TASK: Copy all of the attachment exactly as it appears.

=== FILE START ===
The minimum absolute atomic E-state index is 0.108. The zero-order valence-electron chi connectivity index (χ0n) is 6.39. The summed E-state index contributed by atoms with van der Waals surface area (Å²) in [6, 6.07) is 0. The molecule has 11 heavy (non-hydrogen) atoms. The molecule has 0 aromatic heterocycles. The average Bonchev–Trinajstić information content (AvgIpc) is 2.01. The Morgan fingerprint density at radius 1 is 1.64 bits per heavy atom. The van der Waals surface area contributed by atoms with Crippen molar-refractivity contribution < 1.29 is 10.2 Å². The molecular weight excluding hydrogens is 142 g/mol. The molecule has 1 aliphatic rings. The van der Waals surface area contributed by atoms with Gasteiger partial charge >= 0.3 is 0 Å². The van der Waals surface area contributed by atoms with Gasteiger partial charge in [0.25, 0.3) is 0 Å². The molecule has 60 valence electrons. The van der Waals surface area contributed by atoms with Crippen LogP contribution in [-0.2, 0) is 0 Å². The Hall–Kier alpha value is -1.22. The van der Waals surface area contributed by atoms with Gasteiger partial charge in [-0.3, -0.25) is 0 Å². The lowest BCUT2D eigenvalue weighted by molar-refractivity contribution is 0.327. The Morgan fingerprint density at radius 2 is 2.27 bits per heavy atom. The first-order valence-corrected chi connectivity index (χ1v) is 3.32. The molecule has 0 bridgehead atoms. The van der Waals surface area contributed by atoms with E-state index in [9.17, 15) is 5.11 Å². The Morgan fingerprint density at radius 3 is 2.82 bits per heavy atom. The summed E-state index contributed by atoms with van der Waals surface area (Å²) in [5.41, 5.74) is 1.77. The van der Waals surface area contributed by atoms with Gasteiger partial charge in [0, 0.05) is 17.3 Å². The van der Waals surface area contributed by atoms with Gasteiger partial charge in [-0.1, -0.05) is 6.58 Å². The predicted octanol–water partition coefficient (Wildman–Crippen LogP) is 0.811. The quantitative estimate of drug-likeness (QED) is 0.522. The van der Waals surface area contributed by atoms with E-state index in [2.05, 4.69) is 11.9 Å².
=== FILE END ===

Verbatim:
The minimum absolute atomic E-state index is 0.108. The zero-order valence-electron chi connectivity index (χ0n) is 6.39. The summed E-state index contributed by atoms with van der Waals surface area (Å²) in [6, 6.07) is 0. The molecule has 11 heavy (non-hydrogen) atoms. The molecule has 0 aromatic heterocycles. The average Bonchev–Trinajstić information content (AvgIpc) is 2.01. The Morgan fingerprint density at radius 1 is 1.64 bits per heavy atom. The van der Waals surface area contributed by atoms with Crippen molar-refractivity contribution < 1.29 is 10.2 Å². The molecular weight excluding hydrogens is 142 g/mol. The molecule has 1 aliphatic rings. The van der Waals surface area contributed by atoms with Gasteiger partial charge >= 0.3 is 0 Å². The van der Waals surface area contributed by atoms with Gasteiger partial charge in [0.25, 0.3) is 0 Å². The molecule has 60 valence electrons. The van der Waals surface area contributed by atoms with Crippen LogP contribution in [-0.2, 0) is 0 Å². The Hall–Kier alpha value is -1.22. The van der Waals surface area contributed by atoms with Gasteiger partial charge in [-0.3, -0.25) is 0 Å². The lowest BCUT2D eigenvalue weighted by molar-refractivity contribution is 0.327. The Morgan fingerprint density at radius 2 is 2.27 bits per heavy atom. The first-order valence-corrected chi connectivity index (χ1v) is 3.32. The molecule has 0 bridgehead atoms. The van der Waals surface area contributed by atoms with E-state index in [9.17, 15) is 5.11 Å². The Morgan fingerprint density at radius 3 is 2.82 bits per heavy atom. The summed E-state index contributed by atoms with van der Waals surface area (Å²) in [5.41, 5.74) is 1.77. The van der Waals surface area contributed by atoms with Gasteiger partial charge in [0, 0.05) is 17.3 Å². The van der Waals surface area contributed by atoms with Gasteiger partial charge in [-0.1, -0.05) is 6.58 Å². The predicted octanol–water partition coefficient (Wildman–Crippen LogP) is 0.811. The quantitative estimate of drug-likeness (QED) is 0.522. The van der Waals surface area contributed by atoms with E-state index in [2.05, 4.69) is 11.9 Å².